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Ashley Gill-Webb Arrested: Olympics Bottle Thrower Hit By Edith Bosch, Judo Champion

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A bottle lies on the track, seen in background, during the men's 100-meter final in the Olympic Stadium at the 2012 Summer Olympics, London, Sunday, Aug. 5, 2012. (AP Photo/Daniel Ochoa De Olza)
A bottle lies on the track, seen in background, during the men's 100-meter final in the Olympic Stadium at the 2012 Summer Olympics, London, Sunday, Aug. 5, 2012. (AP Photo/Daniel Ochoa De Olza)

LONDON — An Olympic spectator accused of hurling a plastic bottle onto the stadium track seconds before the men's 100-meter final pleaded not guilty Monday to creating a public nuisance.

Ashley Gill-Webb spoke only to deny the charge and confirm his personal details during a brief appearance at Stratford Magistrates Court. He was granted conditional bail with a trial scheduled for Sept. 3.

District Judge Angus Hamilton banned Gill-Webb, 34, of Leeds in northern England, from any Olympic venue and the entire Olympic Park for the duration of the games.

In addition to throwing the bottle, he was charged with using threatening words, disorderly behavior and harassment.

As he left the court, Gill-Webb – who wore a gray hooded jacket and had an asthma inhaler in his mouth – shouted abuse at waiting reporters.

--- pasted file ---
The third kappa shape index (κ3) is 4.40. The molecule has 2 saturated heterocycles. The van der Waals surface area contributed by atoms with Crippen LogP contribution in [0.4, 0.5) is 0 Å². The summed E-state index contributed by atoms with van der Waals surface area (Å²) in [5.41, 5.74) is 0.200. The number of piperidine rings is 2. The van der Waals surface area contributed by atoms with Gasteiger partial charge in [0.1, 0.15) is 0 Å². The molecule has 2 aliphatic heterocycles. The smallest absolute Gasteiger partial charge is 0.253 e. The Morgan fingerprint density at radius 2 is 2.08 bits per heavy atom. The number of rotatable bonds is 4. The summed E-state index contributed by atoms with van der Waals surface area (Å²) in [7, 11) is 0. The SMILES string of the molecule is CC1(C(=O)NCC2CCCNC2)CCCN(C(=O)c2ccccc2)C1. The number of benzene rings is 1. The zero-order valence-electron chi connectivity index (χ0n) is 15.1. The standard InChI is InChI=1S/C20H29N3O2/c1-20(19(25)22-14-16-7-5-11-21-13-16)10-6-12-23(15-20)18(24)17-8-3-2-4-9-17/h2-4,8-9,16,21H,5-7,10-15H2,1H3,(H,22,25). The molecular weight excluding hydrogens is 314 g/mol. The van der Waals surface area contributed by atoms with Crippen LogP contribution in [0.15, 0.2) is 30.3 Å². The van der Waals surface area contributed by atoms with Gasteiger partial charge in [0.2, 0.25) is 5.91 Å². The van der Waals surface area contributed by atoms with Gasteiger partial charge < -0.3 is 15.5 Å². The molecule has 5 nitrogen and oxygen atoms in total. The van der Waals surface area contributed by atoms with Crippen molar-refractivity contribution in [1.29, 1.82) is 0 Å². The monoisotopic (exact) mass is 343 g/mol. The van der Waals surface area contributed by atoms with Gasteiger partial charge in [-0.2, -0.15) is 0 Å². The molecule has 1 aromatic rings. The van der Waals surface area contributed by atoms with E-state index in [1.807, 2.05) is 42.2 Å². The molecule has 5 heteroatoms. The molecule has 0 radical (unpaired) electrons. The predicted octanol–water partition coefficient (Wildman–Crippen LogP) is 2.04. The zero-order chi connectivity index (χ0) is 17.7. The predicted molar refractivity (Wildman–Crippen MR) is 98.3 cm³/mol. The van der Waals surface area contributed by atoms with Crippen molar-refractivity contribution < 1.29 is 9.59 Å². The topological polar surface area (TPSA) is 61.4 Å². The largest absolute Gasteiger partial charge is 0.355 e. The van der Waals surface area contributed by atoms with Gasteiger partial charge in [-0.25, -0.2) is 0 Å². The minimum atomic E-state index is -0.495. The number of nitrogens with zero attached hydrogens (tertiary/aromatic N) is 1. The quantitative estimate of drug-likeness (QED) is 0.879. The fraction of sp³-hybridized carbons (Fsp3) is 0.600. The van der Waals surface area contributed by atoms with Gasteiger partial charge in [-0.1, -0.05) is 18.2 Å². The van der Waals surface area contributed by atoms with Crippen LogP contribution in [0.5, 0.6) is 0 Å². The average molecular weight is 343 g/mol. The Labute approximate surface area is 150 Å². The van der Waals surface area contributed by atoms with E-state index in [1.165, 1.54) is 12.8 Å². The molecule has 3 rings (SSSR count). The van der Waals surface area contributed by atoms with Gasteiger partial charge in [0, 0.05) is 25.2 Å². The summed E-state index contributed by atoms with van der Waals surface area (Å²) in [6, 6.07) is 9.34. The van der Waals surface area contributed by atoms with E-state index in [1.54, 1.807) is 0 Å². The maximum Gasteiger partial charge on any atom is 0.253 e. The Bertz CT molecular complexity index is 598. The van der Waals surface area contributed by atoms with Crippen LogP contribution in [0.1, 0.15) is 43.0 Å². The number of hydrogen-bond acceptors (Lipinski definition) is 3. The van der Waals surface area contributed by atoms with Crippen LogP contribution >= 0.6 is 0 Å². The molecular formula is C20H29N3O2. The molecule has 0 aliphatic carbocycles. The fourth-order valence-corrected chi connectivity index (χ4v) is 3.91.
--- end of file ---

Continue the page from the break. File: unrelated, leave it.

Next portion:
Sunday's race, won by Jamaican sprinter Usain Bolt, was not disrupted.

Gill-Webb's actions enraged Dutch judo bronze-medal winner Edith Bosch, who was inside the stadium near him. She told Dutch TV she intervened after the bottle was thrown and pushed Gill-Webb in the back, causing her to miss the race.

"I'm not suggesting vigilantism but it was actually poetic justice that they happened to be sitting next to a judo player," said Sebastian Coe, chairman of the London organizing committee.

Police said Gill-Webb is alleged to have also shouted abuse before hurling the bottle just before the race began.

Bolt, the Jamaican sprinter who won the race in an Olympic-record time of 9.63 seconds, said he was unaware of the incident. However, U.S. sprinter Justin Gatlin, who won the bronze medal, said he had been briefly distracted.

"When you're in those blocks and the whole stadium's quiet you can hear a pin drop," Gatlin said, acknowledging he had heard the bottle land. "You can't complain about that, the race went on and it was a great race."

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